[Minolta 500si Tamron 28-300 Kodak Gold ISO400 color negative film > Epson V300 scanner > Gimp] As the cruise ship Odyssey prepares to pass by the portal to the LBJ harbor. Ok so it took me roughly 3 days to scan, crop, post and pare down to about 25 individual shots from 4 rolls of film. With some editing and commenting in the meantime. It takes about 15min to scan 4 frames at 4800dpi so scanning literally neglecting setup time took about 6 hours total. There's no way that I can do this and keep up with the scanner even when I only edit maybe 1 frame per roll in the meantime. The biggest time-sink by far is post-processing, then posting and organizing the shots on Flickr. Scanning, while of course not as easy as just dumping a bunch of raw files on my laptop and running dcraw in a batch file to convert them to jpeg, is not nearly as much trouble as the rest of it. Every 15 minutes I have to get out of my chair and I wouldn't even have to do that if I had the film on my desk. So take away the cost & time of buying, developing & scanning film and the tedium of fixing dust-blotches in the images and you're still left with 2/3rds of the work just in editing the shots and posting them online if, like me, you actually care about how they look and you're not happy with just dumping them into your stream and leaving them. Or you *could* shoot jpegs with AutoHDR or even raw with some complicated batch-processing conversion & posting process and have that all automated based on the Exif data. You'd still have to rotate & crop the shots, do selective sharpening etc unless you had extremely-clean gear with great in-camera processing. Plus write the code, or buy it somewhere. It could be done, I guess, but now you're talking about spending another $200+ in software or cobble together an open-source package or spend hours maybe days writing code just to post some shots on the Internet instead of doing it manually. In the end the only way to really save time is to just shoot jpeg in full-auto, dump everything in one set and let the public sort your shots for you :) But that means no cloning, rotating, no keystoning, lens-correction, exposure, fill, white-balance, contrast or sharpening adjustments of any kind, no labeling, no tagging, no titles, no sorting into sets, and unless you geo-tag your shots, no mapping. Shooting film vs digital means you have to manually geo-tag plus do the scanning and cleaning-up the shots. On top of everything that you would have to do anyway shooting digital. The one thing that you don't have to do, at least not so much, is fight to get decent color. And in my personal opinion? That is the hardest part of the whole deal. Also you don't ever have to worry about noise-reduction in exchange for having to select both your film and your framing intelligently to minimize the impact of grain. But with a decent aspect-ratio and a decent exposure, given a reasonable output-size, grain is really not much of a problem at all. In the end my biggest worry with film is the cost. It ain't cheap to shoot film, even at $3/roll, for 24 or 36 shots. You have to learn how to not run out and shoot 500 shots a day, that's for sure. On the other hand since all you can really do with it is set the exposure to 0eV and shoot it fast enough to get a good stable shot? You don't really need to do that anyway. Really all you need to do is carry enough film, check the focal-length, F# & shutter-speed before shooting, periodically ensure that the exposure is set to 0eV, take two or three shots for anything important and you'll be fine. There's no need to flip the ISO and exposure around and worry about pushing on top of all that, trying to get the best overall balance between exposure, highlight-headroom and noise. Film won't support that anyway, plain and simply the shot is either well-exposed and stable or it isn't. So yes the output is clearly better than what I would get out of a G9, given enough resolution (because the G9 has no problems with resolution), but run enough film through your camera and you're going to start to think about a cheap pocket point & shoot. At least. But I don't think that it's because it's *easier* to shoot digital, I think of it because it's cheaper. But I know the penalty that I'll pay for shooting a digicam again: always worrying about the color and chroma-noise. Always, always, always with digital cameras the end-result is worrying about color and noise, and white-balance and headroom & dynamic-range and exposure. It just never ends. With film? Set the camera to 0eV evaluative and shoot it at a decent shutter-speed and F#. Most of the time the shot will come out fine. Very rarely, mainly if there is a lot of bright reflected sky in the shot, it will occasionally still underexpose, but a touch of gamma will usually fix that and in any case you can overexpose by half a stop in those conditions. Grain is a concern but the way to fix grain is to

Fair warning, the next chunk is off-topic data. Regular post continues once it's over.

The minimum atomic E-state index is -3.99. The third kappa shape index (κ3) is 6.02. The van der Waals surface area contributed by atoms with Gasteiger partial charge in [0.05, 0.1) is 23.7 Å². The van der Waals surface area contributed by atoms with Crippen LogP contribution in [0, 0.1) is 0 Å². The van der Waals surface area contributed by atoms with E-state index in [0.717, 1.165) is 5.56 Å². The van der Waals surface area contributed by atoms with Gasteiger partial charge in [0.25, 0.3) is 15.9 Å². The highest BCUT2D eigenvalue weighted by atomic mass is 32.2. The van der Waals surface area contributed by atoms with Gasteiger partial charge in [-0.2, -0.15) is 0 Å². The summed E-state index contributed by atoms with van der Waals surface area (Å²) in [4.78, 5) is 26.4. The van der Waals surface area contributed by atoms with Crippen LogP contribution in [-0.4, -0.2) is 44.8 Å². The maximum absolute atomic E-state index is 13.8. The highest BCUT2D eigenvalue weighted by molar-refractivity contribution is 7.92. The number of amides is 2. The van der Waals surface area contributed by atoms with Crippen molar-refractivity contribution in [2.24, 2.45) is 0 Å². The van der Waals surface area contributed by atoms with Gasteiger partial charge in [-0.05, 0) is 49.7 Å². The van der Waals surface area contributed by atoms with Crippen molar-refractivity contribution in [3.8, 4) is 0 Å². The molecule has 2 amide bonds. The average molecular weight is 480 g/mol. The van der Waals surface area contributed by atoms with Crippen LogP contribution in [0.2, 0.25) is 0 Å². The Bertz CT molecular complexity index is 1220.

how to clean dust out of laptop
how to clean dust out of laptop
Dust
*Winner of the Governor General’s Award
*Winner of the Mr. Christie's Award
*An American Library Association Best Books for Young Adults
*Nominated for an Edgar Award (Mystery Writers of America)

For fans of Stephen King and Ray Bradbury...

Imagine a depression-era town where it hasn’t rained for years. A pale rainmaker with other-worldly eyes brings rain to the countryside and mesmerizes the townspeople, but the children begin to disappear one by one. Only young Robert Steelgate is able to resist the rainmaker’s spell and begin the struggle to discover what has happened to his missing brother and the other children.

"Read the riveting first chapter of Dust and you're already past the point of no return. Arthur Slade writes with the art and grace of a hypnotist, and you won't be able to put this book down. It's sensational!" Kenneth Oppel, New York Times bestselling author of AIRBORN and SKYBREAKER.

About the Author:
Arthur Slade was raised on a ranch in the Cypress Hills of southwest Saskatchewan and began writing at an early age. He has been writing fiction full time for fifteen years and is the author of sixteen bestselling books, including the "Northern Frights" series, "Jolted," and "The Hunchback Assignments." He currently lives in Saskatoon, Canada.

*Winner of the Governor General’s Award
*Winner of the Mr. Christie's Award
*An American Library Association Best Books for Young Adults
*Nominated for an Edgar Award (Mystery Writers of America)

For fans of Stephen King and Ray Bradbury...

Imagine a depression-era town where it hasn’t rained for years. A pale rainmaker with other-worldly eyes brings rain to the countryside and mesmerizes the townspeople, but the children begin to disappear one by one. Only young Robert Steelgate is able to resist the rainmaker’s spell and begin the struggle to discover what has happened to his missing brother and the other children.

"Read the riveting first chapter of Dust and you're already past the point of no return. Arthur Slade writes with the art and grace of a hypnotist, and you won't be able to put this book down. It's sensational!" Kenneth Oppel, New York Times bestselling author of AIRBORN and SKYBREAKER.

About the Author:
Arthur Slade was raised on a ranch in the Cypress Hills of southwest Saskatchewan and began writing at an early age. He has been writing fiction full time for fifteen years and is the author of sixteen bestselling books, including the "Northern Frights" series, "Jolted," and "The Hunchback Assignments." He currently lives in Saskatoon, Canada.